The Irrationality of the American Home Buyer

Austin recently started conversion of its old Mueller airport into a housing development. There are some things right about it: mixed use, public space. But the actual houses are crazy. Look at this photo:

(Thanks Google!)

Note that it has huge stand-alone houses that almost completely cover the available space. The alleys are a nice touch, but they aren't very efficient in terms of space. The houses are so close together that you could almost reach out one window and touch the other building.

Consider this analogous random chunk of suburban London. The houses are touching! But that leaves more room for a back yard.

Maybe its just me, but I would rather have my house touch my neighbor's house and have some open space. Having the houses touch actually gives more room for windows that you want to look out. The American style might have more windows, but there is less view.

I am not sure exactly who to blame... It could be the American architects, planners, and builders. It is partly their fault. But in the end they build what American buyers want to buy. And those buyers are not very rational, I fear.

Is there anything we can do?


Macneil Shonle said...

There may be regulations exacerbating the situation. For example, laws against condo conversion and duplex construction. But I think the "problem" is mostly on the demand side.

Simply put, there isn't much land, and particularly not close to good schools or cool* places. (*And Austin certainly counts as a place cool enough... and that's cool in terms of the marginal homeowner, the tastes of the *average* homeowner are irrelevant.) Many homebuyers will completely tolerate any layout, and if one is more space efficient than another, they will enjoy the lower price due to the increase in supply.

But perhaps the two plans are equivalent in terms of space efficiency? There's strong demand for standalone homes, too. [Again, anti-condo zoning could play a part here.]

Amin Shali said...

Interesting... more windows and less view! When I first came here I thought this is part of the American culture to build and buy houses this way. Inside cities houses are pretty close and touching, I think because of the space issue. In urban areas, however, since there is enough space, houses are father apart. In contrary, back home where my family lives, even in the areas with enough space, they build houses which are touching! It's rare to find American style of buildings there.

Jim Bob said...

It's a System. Rationality has to be viewed in relation to the system.

The American house buyer is subject to the irrationality of the the history and culture of development and laws in their region, and for new housing stock, the irrationality of the system that includes developers, municipal, county and state (lack of) control over zoning and building process via zoning and public health regulation, a mortgage-finance and banking system that aligns toward particular outcomes, from green-field lot to foundation to end-user mortgage; plus a cycling boom-bust economic and population growth and migration environment.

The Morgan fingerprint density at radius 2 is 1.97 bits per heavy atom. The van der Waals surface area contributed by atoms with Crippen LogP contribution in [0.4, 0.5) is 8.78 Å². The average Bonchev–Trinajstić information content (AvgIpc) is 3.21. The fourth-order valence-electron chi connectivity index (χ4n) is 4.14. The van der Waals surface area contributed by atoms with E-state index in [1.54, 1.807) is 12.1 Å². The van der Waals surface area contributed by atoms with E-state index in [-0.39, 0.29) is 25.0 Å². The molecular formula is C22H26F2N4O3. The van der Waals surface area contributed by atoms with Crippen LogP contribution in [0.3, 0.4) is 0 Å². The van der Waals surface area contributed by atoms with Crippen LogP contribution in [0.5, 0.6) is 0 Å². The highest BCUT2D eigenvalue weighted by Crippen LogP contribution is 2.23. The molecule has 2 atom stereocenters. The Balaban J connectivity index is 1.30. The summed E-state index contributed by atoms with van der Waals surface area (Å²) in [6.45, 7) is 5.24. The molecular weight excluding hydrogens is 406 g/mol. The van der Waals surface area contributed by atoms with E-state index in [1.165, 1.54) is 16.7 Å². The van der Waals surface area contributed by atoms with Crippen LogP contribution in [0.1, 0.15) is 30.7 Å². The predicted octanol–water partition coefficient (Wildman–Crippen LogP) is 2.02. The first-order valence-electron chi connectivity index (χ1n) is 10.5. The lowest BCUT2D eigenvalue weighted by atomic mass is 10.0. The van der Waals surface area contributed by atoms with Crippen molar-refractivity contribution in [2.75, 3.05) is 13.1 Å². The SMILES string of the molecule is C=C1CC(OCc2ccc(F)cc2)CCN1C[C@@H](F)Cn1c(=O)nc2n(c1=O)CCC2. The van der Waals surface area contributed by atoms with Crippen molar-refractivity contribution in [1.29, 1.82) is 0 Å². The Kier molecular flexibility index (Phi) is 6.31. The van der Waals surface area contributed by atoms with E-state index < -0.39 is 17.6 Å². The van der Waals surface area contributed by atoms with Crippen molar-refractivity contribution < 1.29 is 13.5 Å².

- Exceedingly few buyers are in a position to develop and build their own housing.

- Note also the tremendous inertia of existing housing stock; old housing stock can persist for 100 to 200 years and longer. The buyer must purchase what is available, and will tend to buy what they are familiar with.

- Mortgage financing participants often have particular guidelines for financing condominiums and party-wall developments that some developers prefer not to pay for.

- Party-wall construction in fee-simple land ownership is mostly a big-city thing (via fire-proof brick), from an era before condo associations existed.

- On housing development from the state-by-state perspective, note that in Texas, there is no zoning outside of city limits at the county level, and that tends to mean, for example, a city like Austin has no control over the housing that will eventually be incorporated into the city limits over the coming decades, making for terrible city planning in the long run. Hardly rational.

What can be done? Most of what can be done is political, and measured in decades of organized effort in a cast of thousands that can include modifying the state constitution:
- be a well financed community-oriented developer with a vision
- develop a market and understanding for "smart growth" development in high density areas
- create municipal zoning bylaws that encourage particular desirable outcomes (this one is a decades-long process alone, and developer/construction business associations actively work against restrictions to development.
- have a housing finance process that serves less common housing structures (inertia, did anyone say inertia?)
- in Texas, one can build anything outside of a city, where there is no zoning, and only health (water/septic) regulation. But building outside of the city is contrary to dense "smart growth" ideals.

Tiago said...

Everywhere the search for more space is a problem. 30 years ago were less people, less houses, more space... but time has changed. That is why I moved to Australia thanks to a top real estate agents in sidney who offered me a house in an amazing area where space is not missing.